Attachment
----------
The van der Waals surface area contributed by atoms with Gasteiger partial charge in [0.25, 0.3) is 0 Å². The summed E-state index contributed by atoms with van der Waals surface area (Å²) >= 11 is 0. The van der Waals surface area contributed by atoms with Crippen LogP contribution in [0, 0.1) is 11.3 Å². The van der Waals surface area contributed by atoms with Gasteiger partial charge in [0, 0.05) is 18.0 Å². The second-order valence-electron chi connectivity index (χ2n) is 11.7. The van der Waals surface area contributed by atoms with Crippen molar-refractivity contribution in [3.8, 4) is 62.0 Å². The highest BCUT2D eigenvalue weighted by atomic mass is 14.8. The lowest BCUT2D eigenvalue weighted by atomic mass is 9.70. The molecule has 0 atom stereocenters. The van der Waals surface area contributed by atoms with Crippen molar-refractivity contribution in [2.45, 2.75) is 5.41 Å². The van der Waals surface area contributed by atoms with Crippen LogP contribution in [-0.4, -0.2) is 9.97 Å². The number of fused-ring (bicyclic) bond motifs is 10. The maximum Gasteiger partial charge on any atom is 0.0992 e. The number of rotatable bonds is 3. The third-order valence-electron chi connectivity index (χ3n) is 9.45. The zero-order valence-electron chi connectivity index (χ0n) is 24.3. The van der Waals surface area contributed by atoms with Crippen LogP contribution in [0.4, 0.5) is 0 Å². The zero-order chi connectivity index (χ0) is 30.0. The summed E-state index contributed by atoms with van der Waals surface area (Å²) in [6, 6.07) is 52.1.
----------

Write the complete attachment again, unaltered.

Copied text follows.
The van der Waals surface area contributed by atoms with Gasteiger partial charge in [0.25, 0.3) is 0 Å². The summed E-state index contributed by atoms with van der Waals surface area (Å²) >= 11 is 0. The van der Waals surface area contributed by atoms with Crippen LogP contribution in [0, 0.1) is 11.3 Å². The van der Waals surface area contributed by atoms with Gasteiger partial charge in [0, 0.05) is 18.0 Å². The second-order valence-electron chi connectivity index (χ2n) is 11.7. The van der Waals surface area contributed by atoms with Crippen molar-refractivity contribution in [3.8, 4) is 62.0 Å². The highest BCUT2D eigenvalue weighted by atomic mass is 14.8. The lowest BCUT2D eigenvalue weighted by atomic mass is 9.70. The molecule has 0 atom stereocenters. The van der Waals surface area contributed by atoms with Crippen molar-refractivity contribution in [2.45, 2.75) is 5.41 Å². The van der Waals surface area contributed by atoms with Crippen LogP contribution in [-0.4, -0.2) is 9.97 Å². The number of fused-ring (bicyclic) bond motifs is 10. The maximum Gasteiger partial charge on any atom is 0.0992 e. The number of rotatable bonds is 3. The third-order valence-electron chi connectivity index (χ3n) is 9.45. The zero-order valence-electron chi connectivity index (χ0n) is 24.3. The van der Waals surface area contributed by atoms with Crippen LogP contribution in [0.4, 0.5) is 0 Å². The zero-order chi connectivity index (χ0) is 30.0. The summed E-state index contributed by atoms with van der Waals surface area (Å²) in [6, 6.07) is 52.1.